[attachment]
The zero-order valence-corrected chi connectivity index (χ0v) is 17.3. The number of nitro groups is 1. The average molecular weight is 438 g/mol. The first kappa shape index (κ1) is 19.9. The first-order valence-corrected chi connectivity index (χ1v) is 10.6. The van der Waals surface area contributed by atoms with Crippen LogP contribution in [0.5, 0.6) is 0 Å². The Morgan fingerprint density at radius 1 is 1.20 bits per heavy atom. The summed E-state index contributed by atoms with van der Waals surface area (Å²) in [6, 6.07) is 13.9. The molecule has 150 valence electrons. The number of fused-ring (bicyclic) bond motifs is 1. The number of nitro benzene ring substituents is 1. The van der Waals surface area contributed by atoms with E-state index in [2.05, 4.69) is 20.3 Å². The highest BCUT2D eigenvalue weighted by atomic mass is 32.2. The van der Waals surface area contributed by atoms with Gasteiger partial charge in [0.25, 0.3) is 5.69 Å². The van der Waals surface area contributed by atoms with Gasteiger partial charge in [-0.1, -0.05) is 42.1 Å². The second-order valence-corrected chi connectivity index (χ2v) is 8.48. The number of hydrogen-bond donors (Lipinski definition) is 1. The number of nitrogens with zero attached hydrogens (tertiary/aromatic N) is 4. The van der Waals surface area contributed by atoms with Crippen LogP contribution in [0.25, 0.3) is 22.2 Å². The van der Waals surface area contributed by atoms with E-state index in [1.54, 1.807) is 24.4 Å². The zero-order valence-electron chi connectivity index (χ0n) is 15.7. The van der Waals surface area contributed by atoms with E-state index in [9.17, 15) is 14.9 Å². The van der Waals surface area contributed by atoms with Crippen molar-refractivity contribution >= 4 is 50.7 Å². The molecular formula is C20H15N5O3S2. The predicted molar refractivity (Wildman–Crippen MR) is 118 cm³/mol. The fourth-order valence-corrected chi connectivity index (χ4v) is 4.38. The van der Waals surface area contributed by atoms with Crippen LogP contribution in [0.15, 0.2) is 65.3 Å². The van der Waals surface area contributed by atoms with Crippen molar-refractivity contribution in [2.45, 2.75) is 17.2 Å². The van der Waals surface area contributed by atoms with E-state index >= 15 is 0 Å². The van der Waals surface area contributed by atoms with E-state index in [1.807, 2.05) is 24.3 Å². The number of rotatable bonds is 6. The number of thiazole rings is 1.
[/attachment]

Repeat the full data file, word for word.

The zero-order valence-corrected chi connectivity index (χ0v) is 17.3. The number of nitro groups is 1. The average molecular weight is 438 g/mol. The first kappa shape index (κ1) is 19.9. The first-order valence-corrected chi connectivity index (χ1v) is 10.6. The van der Waals surface area contributed by atoms with Crippen LogP contribution in [0.5, 0.6) is 0 Å². The Morgan fingerprint density at radius 1 is 1.20 bits per heavy atom. The summed E-state index contributed by atoms with van der Waals surface area (Å²) in [6, 6.07) is 13.9. The molecule has 150 valence electrons. The number of fused-ring (bicyclic) bond motifs is 1. The number of nitro benzene ring substituents is 1. The van der Waals surface area contributed by atoms with E-state index in [2.05, 4.69) is 20.3 Å². The highest BCUT2D eigenvalue weighted by atomic mass is 32.2. The van der Waals surface area contributed by atoms with Gasteiger partial charge in [0.25, 0.3) is 5.69 Å². The van der Waals surface area contributed by atoms with Gasteiger partial charge in [-0.1, -0.05) is 42.1 Å². The second-order valence-corrected chi connectivity index (χ2v) is 8.48. The number of hydrogen-bond donors (Lipinski definition) is 1. The number of nitrogens with zero attached hydrogens (tertiary/aromatic N) is 4. The van der Waals surface area contributed by atoms with Crippen LogP contribution in [0.25, 0.3) is 22.2 Å². The van der Waals surface area contributed by atoms with E-state index in [1.54, 1.807) is 24.4 Å². The zero-order valence-electron chi connectivity index (χ0n) is 15.7. The van der Waals surface area contributed by atoms with E-state index in [9.17, 15) is 14.9 Å². The van der Waals surface area contributed by atoms with Crippen molar-refractivity contribution >= 4 is 50.7 Å². The molecular formula is C20H15N5O3S2. The predicted molar refractivity (Wildman–Crippen MR) is 118 cm³/mol. The fourth-order valence-corrected chi connectivity index (χ4v) is 4.38. The van der Waals surface area contributed by atoms with Crippen LogP contribution in [0.15, 0.2) is 65.3 Å². The van der Waals surface area contributed by atoms with Crippen molar-refractivity contribution in [2.45, 2.75) is 17.2 Å². The van der Waals surface area contributed by atoms with E-state index >= 15 is 0 Å². The van der Waals surface area contributed by atoms with E-state index in [1.807, 2.05) is 24.3 Å². The number of rotatable bonds is 6. The number of thiazole rings is 1.